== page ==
In a short opening statement, MTA CEO, Arthur Leahy, told the packed room that board members had two choices, “to raise fares or to reduce service.” Metro staffers laid out the case for the increase and said if no action was taken to boost revenue service cuts will begin in December 2015.

“These cuts will be drastic,” said Michelle Navarro, representative from the Office of Management and Budget. She said the cuts could mean the loss of one million hours of bus service and 260,000 hours of rail service, along with  mothballing 575 buses and laying-off up to 1,100 employees.

Navarro presented two alternatives for fare changes to meet the projected deficit. The first plan would raise the basic $1.50 bus and rail fare to $1.75 in September. By 2021 it would top out at $2.25. Seniors and disabled passengers would see their fares double to $1.10 and a $5 day pass would increase to $9.

The second plan presented would keep the base fare at $1.50 during non-peak hours but raise it to $2.25 during peak travel hours, and by 2021 one trip would cost $3.25. This fare increase would go into effect in September. The cost of a day pass would jump to $13 in 2021.

No board member offered comment and the floor was opened for public response. The first speaker was Damien Goodman from the Crenshaw Subway Coalition, and like many speakers that followed, he voiced concerns that the fare hike was "unfair" because it disproportionately affected black and Latino riders, most of whom live on limited incomes.

"Please stop pouring salt in the wounds of bus riders," Goodman said to much audience applause. "These actions make no sense given Metro has seen its budget increase over the last seven years from $3 billion to $5 billion," he said. "The problem at Metro is not one of resources but one of priorities."

Mayor Garcetti, who is the first vice chair of the MTA board, has acknowledged the proposed fare increases are an “economic justice issue.” He listened intently as speaker after speaker voiced concerns.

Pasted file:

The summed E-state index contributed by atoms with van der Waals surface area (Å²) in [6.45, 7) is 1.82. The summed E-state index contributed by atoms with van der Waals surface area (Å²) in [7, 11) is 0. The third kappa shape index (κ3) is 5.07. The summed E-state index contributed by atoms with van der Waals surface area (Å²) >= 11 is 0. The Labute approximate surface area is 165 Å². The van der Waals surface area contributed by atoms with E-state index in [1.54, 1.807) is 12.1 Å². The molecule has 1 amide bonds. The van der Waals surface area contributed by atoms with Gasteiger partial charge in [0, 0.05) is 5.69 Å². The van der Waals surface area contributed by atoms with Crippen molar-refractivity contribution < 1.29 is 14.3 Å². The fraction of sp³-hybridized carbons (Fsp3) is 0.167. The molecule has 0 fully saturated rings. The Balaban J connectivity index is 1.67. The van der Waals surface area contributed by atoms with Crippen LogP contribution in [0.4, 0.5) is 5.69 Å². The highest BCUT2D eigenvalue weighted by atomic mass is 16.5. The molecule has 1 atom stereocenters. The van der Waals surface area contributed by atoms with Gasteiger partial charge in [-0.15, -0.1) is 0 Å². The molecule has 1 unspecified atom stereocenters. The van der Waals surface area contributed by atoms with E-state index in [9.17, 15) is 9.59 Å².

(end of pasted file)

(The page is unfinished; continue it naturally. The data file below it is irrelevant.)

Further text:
There was some support for the increases. One speaker said he supported the first pay increase proposal but asked for a two-hour free transfer window.

Gerald Wright, vice chair of the Citizens Advisory Council, said his organization carefully researched the issue and is supporting the first proposal. He had the following advice for board members: "Keep the fare structure simple at all times of the day, every day."

MTA's Marc Litman told KPCC that the cost of riding the bus or rail in Los Angeles is relatively cheap.  "Our fares are among the lowest in the world," he said. Even with the proposed increase Littman says the fares "will still remain low."

He said the ticket sales currently cover about 25 percent of Metro’s general operating expenses. Metro hopes to increase rider revenue to cover 33 percent of costs.

The last fare increase occurred in 2010 when the base fare rose from $1.25 to $1.50. Measure R has ensured that the subsidized fare for seniors, students and disabled passengers has remained at 55 cents.